Hey there word nerds!
Today I have the pleasure of hosting author Kathleen Hill on the show!
Kathleen teaches in the MFA program at Sarah Lawrence College, and has also taught and lived in the country of Niger which is also where her debut novel Still Waters in Niger is set.
Her debut received many accolades including being named a notable book by the New York and Los Angeles Times. Kathleen is also the author of the novel Who Occupies This House, and now of the memoir She Read to us in the Late Afternoons: A Life in Novels.
Listen in as we discuss Kathleen’s latest book and how to make the shift from fiction to memoir.
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In this episode Kathleen and I discuss:
- Writing literal truth versus emotional truth and when to use both.
- How to work around constraints of reality in fiction vs. memoir.
- Ways to tackle “blind spots” of your characters when using an “I” narrator.
- How to use certain language to make your memoir feel like a novel.
- Tips on finding your memoir’s hook, and weaving a narrative through your life.
Plus, Kathleen’s #1 tip for writers.
About Kathleen Hill
Kathleen Hill is an author and teaches in the M.F.A. program at Sarah Lawrence College. Her first novel, Still Waters in Niger was named a notable book by the New York Times, Los Angeles Times, and Chicago Tribune and was nominated for the Dublin IMPAC Award. Her second novel Who Occupies This House was selected as Editors’ Choice by the New York Times.
Her latest work, She Read to Us in The Late Afternoons: A Life in Novels, a memoir that Kathleen says “is built around stories of how novels have infused my life, of the difference they have made” is available now.
To connect with Kathleen check out her website at www.kathleenhillwriter.com.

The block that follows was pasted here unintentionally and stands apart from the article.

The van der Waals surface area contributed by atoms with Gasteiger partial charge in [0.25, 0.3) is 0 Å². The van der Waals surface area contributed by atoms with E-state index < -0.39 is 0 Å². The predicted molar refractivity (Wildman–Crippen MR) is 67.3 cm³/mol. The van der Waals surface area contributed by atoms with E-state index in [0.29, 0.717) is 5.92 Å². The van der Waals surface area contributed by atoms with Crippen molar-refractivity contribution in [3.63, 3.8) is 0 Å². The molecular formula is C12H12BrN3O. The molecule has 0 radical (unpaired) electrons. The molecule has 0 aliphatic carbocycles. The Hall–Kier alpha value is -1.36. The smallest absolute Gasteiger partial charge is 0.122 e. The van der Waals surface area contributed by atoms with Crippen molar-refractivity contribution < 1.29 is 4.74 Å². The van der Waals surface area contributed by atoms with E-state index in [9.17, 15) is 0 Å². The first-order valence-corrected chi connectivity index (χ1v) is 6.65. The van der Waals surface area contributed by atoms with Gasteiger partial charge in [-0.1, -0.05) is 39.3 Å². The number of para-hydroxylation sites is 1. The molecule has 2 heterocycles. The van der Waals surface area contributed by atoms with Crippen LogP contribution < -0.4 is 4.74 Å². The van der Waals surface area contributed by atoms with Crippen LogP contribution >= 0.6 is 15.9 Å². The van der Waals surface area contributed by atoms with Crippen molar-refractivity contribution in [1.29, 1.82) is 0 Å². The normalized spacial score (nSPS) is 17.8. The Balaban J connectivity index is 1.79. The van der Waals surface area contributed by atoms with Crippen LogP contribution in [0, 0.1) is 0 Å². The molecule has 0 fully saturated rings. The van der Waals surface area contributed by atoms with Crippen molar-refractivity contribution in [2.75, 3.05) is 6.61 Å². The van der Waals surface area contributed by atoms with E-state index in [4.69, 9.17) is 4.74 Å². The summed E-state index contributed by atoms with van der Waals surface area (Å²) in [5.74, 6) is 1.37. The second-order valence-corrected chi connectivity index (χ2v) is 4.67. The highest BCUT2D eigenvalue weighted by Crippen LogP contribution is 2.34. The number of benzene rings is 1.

You can also see Kathleen’s interview on The Millions via this link.
She Read to Us in The Late Afternoons: A Life in Novels
As a child in a music class where a remarkable teacher watches over a classmate marked for tragedy, the author by chance reads Willa Cather’s novel Lucy Gayheart and is prepared against her will for death by drowning. And prepared for the teacher’s confessions to the class of a frustrated ambition to become a pianist, her regret for a life that will never be.
Later, recently married and living in a newly independent Nigeria, a teacher now herself, the author gives Achebe’s Things Fall Apart to her students and is instructed by them in the violent legacy of colonialism. And loses her American innocence when she visits a nearby abandoned slave port and connects its rusting shackles with the students sitting before her. Reading A Portrait of a Lady, also in Nigeria, she ponders her own new marriage through the lens of Isabel Archer’s cautionary fate, remembers her own adolescent fear that reading might be a way of avoiding experience.
A few years later, this time in a town in northern France, haunted by Madame Bovary, by Emma’s solitude and boredom, she puts aside Flaubert’s novel and discovers in Bernanos’ Diary of a Country Priest the poverty and suffering she had failed to see all around her. The memoir closes with a tender account of the author’s friendship with the writer, Diana Trilling, whose failing sight inspires a plan to read aloud Proust’s masterwork (In Search of Lost Time), an undertaking that takes six years to complete. Faced with Diana’s approaching death and the mysteries of her own life, the author wonders whether reading after all may not be experience at its most ardent, its most transforming.
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